Dissertation, Université Paris 7 (1998)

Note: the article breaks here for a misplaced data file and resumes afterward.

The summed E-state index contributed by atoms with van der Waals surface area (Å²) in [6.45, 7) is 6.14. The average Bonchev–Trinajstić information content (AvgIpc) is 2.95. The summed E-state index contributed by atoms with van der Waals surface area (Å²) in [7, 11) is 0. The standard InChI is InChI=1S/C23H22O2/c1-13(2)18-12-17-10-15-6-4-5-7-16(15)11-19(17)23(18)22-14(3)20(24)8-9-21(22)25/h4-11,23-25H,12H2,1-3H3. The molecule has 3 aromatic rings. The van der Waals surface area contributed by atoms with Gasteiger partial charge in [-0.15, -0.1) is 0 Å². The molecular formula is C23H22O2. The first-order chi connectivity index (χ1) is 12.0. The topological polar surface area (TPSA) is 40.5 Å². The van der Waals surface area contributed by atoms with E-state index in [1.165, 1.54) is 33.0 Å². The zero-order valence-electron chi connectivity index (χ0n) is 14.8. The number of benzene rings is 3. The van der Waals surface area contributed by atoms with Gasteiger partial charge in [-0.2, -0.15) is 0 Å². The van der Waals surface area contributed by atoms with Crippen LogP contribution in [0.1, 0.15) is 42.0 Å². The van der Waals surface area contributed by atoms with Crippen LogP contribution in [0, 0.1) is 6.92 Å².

AbstractThis thesis explores the possibility of theoretically conceiving consciousness as an activity of the brain. Objections, based on the concept of qualia, to the identification of consciousness with a brain activity are refuted. Phenomenal consciousness is identified with access-consciousness. Consciousness is conceived as a higher order processing of informational states of the brain. The state of consciousness represents an integration of prior nonconscious states. Libet’s research on the timing of conscious experience is reviewed and analyzed. His hypothesis of backward referral is rejected. Since specific brain activity (the readiness potential) precedes the conscious intention, the implications of this fact on the concepts of volition and free will are discussed. Non-deliberate voluntary acts are performed without a prior consciousness of the intention to perform them. Conversely, the decision to perform a deliberate act is influenced by consciousness of the intention. Free will is viewed as compatible with the causal determination of mental processes. The theory is successfully applied to the different contents of consciousness: consciousness of perceptions, of bodily sensations, of actions, of memories, of ideas, of thoughts, of language, of affective states, of beliefs, of desires, of oneself and consciousness of being conscious. The relation between the theory of consciousness and psychoanalysis is also explored. Psychoanalysis is seen as compatible with the proposed theory, which is able to enlighten some aspects of the process of becoming conscious in psychoanalytic treatment. The general approach is interdisciplinary : the theory must take into account constraints derived from philosophy, neurophysiology, psychology, neuropsychology, etc. Consciousness is conceived, not as a property of some mental states, but as a specific higher-order activity, based on lower-order nonconscious activities.
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